Sentence Fragments Mini-Lesson #66 Real Good Grammar, Too By Mamie Webb Hixon

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Sentence Fragments
Mini-Lesson #66
FROM THE UWF WRITING LAB’S 101 GRAMMAR MINI-LESSONS SERIES
Information taken from Real Good Grammar, Too
By Mamie Webb Hixon
Sentence Fragment
A sentence fragment is an incomplete
construction which may or may not have a
subject and a verb.
Specifically, a fragment is a group of
words pretending to be a sentence. It is
punctuated and capitalized as if it were a
sentence, and it may even have a subject
and a verb.
Sentence Fragments
Although sentence fragments are
common, fragments are usually
unacceptable in academic and
professional writing.
Some fragments are intentional. Skillful
writers use them for emphasis, for
answers to questions, for transitions, for
exclamations, and for advertising jingles.
Sentence Fragments
Since writers and readers do not always
agree on when fragments are intentional, it
is always safer to write in complete
sentences.
Sentence Fragments
The dependent clause is one of the most
common sentence fragments. Although a
dependent clause has a subject and a
verb, it is always introduced by a
subordinating conjunction (as, as if,
although, since, because, while, until,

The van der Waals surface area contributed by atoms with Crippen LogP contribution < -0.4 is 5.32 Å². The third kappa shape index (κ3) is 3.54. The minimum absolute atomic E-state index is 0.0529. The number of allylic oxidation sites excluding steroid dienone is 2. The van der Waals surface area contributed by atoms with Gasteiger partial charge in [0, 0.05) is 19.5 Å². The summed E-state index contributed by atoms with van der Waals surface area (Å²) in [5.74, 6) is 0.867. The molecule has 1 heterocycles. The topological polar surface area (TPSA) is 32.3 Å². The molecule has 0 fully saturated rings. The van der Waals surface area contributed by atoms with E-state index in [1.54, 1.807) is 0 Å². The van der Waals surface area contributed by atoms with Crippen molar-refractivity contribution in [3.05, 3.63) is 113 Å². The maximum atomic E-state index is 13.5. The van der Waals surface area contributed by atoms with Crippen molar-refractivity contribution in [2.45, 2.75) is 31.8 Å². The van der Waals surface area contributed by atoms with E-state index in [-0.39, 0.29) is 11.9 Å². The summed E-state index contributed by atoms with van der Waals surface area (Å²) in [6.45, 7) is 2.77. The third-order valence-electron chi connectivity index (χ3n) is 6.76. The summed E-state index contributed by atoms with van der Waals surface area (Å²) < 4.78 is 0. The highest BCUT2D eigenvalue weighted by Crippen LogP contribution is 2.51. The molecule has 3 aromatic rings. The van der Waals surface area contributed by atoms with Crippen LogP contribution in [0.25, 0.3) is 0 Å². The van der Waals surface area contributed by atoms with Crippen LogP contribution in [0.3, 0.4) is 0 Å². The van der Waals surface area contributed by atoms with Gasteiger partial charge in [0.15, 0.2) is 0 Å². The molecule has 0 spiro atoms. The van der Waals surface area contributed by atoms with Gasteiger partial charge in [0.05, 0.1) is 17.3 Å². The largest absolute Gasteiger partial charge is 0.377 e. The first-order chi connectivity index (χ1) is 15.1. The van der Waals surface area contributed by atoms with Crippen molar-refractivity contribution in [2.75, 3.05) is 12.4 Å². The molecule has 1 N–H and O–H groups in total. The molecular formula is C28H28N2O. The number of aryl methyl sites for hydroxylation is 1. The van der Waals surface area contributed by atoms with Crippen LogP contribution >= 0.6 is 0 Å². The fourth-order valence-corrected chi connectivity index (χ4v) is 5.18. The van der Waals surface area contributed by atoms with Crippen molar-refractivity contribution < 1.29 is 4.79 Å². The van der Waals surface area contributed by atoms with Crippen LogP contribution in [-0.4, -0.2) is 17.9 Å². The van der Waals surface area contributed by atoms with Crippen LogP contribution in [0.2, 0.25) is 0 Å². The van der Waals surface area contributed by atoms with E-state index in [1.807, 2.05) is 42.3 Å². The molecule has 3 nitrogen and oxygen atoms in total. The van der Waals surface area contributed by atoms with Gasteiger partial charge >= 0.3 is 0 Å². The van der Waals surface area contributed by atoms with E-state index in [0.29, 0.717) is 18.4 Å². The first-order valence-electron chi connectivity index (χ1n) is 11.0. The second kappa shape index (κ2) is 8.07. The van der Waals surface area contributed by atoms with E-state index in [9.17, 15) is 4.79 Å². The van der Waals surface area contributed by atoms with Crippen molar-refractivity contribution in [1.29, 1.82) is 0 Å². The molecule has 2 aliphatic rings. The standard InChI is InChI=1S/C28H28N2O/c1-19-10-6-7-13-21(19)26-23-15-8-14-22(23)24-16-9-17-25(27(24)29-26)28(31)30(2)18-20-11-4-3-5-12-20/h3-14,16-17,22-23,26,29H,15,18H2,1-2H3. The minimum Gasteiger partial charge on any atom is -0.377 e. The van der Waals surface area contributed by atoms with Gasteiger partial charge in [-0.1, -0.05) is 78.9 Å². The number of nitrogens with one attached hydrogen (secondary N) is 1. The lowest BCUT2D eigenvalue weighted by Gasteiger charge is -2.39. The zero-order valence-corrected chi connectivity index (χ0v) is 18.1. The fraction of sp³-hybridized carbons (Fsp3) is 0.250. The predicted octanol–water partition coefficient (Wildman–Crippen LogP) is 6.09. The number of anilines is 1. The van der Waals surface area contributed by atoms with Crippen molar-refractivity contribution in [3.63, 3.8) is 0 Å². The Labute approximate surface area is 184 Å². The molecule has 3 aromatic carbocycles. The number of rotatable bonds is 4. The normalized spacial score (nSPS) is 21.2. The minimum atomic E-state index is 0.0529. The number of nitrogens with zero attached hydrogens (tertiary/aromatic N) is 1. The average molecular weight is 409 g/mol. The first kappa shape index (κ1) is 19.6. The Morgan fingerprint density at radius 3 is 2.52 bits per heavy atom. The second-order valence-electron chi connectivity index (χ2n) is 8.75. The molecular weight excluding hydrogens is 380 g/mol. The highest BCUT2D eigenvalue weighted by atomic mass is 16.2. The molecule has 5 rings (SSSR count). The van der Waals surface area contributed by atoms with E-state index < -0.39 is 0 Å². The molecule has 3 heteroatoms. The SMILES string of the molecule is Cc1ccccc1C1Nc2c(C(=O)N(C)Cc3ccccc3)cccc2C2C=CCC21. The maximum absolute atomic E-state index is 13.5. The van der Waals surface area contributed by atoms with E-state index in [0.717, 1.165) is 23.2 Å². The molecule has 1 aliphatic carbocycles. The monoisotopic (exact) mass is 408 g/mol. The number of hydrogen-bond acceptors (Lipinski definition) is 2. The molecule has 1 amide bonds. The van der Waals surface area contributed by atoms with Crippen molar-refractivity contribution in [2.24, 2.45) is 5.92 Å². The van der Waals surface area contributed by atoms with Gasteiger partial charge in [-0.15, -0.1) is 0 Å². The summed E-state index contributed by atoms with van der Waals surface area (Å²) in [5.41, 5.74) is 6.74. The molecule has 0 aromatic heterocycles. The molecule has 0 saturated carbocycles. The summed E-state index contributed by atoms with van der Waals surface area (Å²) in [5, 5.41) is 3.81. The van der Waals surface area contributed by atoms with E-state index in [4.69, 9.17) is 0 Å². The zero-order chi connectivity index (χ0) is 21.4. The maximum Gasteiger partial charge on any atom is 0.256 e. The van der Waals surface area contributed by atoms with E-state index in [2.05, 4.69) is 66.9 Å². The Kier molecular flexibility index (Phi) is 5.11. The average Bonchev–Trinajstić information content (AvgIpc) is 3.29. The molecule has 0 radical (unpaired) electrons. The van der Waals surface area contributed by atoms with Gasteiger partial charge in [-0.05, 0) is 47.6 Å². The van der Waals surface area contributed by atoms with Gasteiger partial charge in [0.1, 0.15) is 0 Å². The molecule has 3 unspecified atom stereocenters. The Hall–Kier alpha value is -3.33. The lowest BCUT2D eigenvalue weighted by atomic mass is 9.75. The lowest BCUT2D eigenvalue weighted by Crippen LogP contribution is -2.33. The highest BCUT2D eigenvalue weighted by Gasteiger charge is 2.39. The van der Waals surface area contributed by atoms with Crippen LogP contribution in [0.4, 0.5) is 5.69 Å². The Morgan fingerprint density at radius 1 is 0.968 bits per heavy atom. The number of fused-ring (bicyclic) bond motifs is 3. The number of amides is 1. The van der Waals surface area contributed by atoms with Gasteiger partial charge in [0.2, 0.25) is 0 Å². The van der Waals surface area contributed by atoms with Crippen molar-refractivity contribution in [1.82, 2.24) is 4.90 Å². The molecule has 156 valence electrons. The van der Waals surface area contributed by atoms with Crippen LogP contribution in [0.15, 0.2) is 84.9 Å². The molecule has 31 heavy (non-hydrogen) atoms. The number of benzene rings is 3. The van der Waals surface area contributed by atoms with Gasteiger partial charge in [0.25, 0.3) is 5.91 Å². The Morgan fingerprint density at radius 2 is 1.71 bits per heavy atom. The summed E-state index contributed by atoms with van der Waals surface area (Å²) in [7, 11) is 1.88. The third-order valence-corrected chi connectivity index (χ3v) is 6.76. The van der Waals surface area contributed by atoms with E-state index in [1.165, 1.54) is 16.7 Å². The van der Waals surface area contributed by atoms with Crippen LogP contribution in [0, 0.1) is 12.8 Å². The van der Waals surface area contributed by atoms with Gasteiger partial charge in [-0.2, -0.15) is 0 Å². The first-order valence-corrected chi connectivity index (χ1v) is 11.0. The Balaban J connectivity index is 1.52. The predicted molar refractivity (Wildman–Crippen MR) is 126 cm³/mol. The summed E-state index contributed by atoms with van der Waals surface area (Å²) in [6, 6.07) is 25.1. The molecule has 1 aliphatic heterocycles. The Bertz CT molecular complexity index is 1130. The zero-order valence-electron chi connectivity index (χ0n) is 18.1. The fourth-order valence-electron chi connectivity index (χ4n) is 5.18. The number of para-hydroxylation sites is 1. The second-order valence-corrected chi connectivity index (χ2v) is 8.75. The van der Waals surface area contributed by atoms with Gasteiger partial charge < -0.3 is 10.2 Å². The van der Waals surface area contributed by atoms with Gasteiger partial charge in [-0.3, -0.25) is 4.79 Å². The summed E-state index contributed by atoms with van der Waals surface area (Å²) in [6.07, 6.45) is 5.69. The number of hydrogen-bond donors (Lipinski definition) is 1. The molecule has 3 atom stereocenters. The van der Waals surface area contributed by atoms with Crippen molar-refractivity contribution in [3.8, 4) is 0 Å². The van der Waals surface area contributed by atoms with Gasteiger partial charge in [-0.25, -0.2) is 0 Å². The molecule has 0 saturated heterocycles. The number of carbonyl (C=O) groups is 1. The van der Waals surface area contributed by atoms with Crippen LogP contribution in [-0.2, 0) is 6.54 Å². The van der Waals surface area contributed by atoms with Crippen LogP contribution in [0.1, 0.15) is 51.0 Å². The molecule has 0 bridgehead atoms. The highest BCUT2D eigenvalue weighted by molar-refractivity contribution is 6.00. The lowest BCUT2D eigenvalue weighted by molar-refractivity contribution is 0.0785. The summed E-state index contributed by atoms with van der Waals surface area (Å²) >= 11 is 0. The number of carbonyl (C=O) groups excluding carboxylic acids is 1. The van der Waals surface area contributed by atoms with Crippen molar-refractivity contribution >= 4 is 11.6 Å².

before, if, when) or a relative pronoun
(who, which, that) and thus cannot be
treated as a complete thought.
Correcting Fragments
Join a dependent clause to an independent
clause, or make the dependent clause into an
independent one.
The study showed that many employees
eventually begin to neglect their duties.
Because they become bored with their
jobs.
The study showed that many employees
eventually begin to neglect their duties
because they become bored with their
jobs.
Let’s practice!
The two girls next door, although they mean well
and do not realize that their constant borrowing
of sugar, eggs, and milk and their inquisitiveness
about everyone else in the apartment complex.
The two girls next door, although they mean well
and do not realize that their constant borrowing
of sugar, eggs, and milk and their inquisitiveness
about everyone else in the apartment complex
are annoying, are, fortunately, quiet.
Other Types of Fragments
Marcy was excited about working in Washington.
But was also somewhat apprehensive.
Marcy was excited about working in Washington
but was also somewhat apprehensive.
Dorothy and her friends went to Emerald City.
Singing and Dancing down Yellowbrick Road.
Singing and dancing down Yellowbrick Road,
Dorothy and her friends went to Emerald City.
Other Types of Fragments
His immediate aim in life is centered around two
things. Becoming an engineer and learning to
fly an airplane.
His immediate aim in life is centered around two
things, becoming an engineer and learning to fly
an airplane.
You should not make such statements; although
they are correct.
You should not make such statements, although
they are correct.
Final Practice!
Not for all the tea in China. I won’t do it.
I won’t do it for all the tea in China.
I categorically refuse to abide by these
ridiculous rules. Whether you like it or not.
I categorically refuse to abide by these
ridiculous rules whether you like it or not.